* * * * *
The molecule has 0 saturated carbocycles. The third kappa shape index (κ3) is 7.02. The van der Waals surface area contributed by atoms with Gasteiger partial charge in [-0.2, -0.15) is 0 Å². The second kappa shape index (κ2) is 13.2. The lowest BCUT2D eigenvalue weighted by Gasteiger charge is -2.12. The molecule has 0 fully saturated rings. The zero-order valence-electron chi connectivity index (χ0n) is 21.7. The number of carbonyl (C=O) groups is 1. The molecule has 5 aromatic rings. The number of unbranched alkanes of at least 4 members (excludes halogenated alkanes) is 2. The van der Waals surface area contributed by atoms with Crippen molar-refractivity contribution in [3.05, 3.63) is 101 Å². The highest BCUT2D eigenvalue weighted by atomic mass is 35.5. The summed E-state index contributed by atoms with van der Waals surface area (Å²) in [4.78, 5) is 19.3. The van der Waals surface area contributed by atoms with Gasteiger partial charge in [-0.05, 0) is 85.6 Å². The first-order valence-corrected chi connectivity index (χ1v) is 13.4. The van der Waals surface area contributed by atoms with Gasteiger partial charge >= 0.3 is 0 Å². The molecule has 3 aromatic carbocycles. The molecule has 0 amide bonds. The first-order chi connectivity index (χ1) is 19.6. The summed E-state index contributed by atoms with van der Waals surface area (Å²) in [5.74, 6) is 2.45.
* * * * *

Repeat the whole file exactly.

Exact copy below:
The molecule has 0 saturated carbocycles. The third kappa shape index (κ3) is 7.02. The van der Waals surface area contributed by atoms with Gasteiger partial charge in [-0.2, -0.15) is 0 Å². The second kappa shape index (κ2) is 13.2. The lowest BCUT2D eigenvalue weighted by Gasteiger charge is -2.12. The molecule has 0 fully saturated rings. The zero-order valence-electron chi connectivity index (χ0n) is 21.7. The number of carbonyl (C=O) groups is 1. The molecule has 5 aromatic rings. The number of unbranched alkanes of at least 4 members (excludes halogenated alkanes) is 2. The van der Waals surface area contributed by atoms with Crippen molar-refractivity contribution in [3.05, 3.63) is 101 Å². The highest BCUT2D eigenvalue weighted by atomic mass is 35.5. The summed E-state index contributed by atoms with van der Waals surface area (Å²) in [4.78, 5) is 19.3. The van der Waals surface area contributed by atoms with Gasteiger partial charge in [-0.05, 0) is 85.6 Å². The first-order valence-corrected chi connectivity index (χ1v) is 13.4. The van der Waals surface area contributed by atoms with Gasteiger partial charge >= 0.3 is 0 Å². The molecule has 3 aromatic carbocycles. The molecule has 0 amide bonds. The first-order chi connectivity index (χ1) is 19.6. The summed E-state index contributed by atoms with van der Waals surface area (Å²) in [5.74, 6) is 2.45.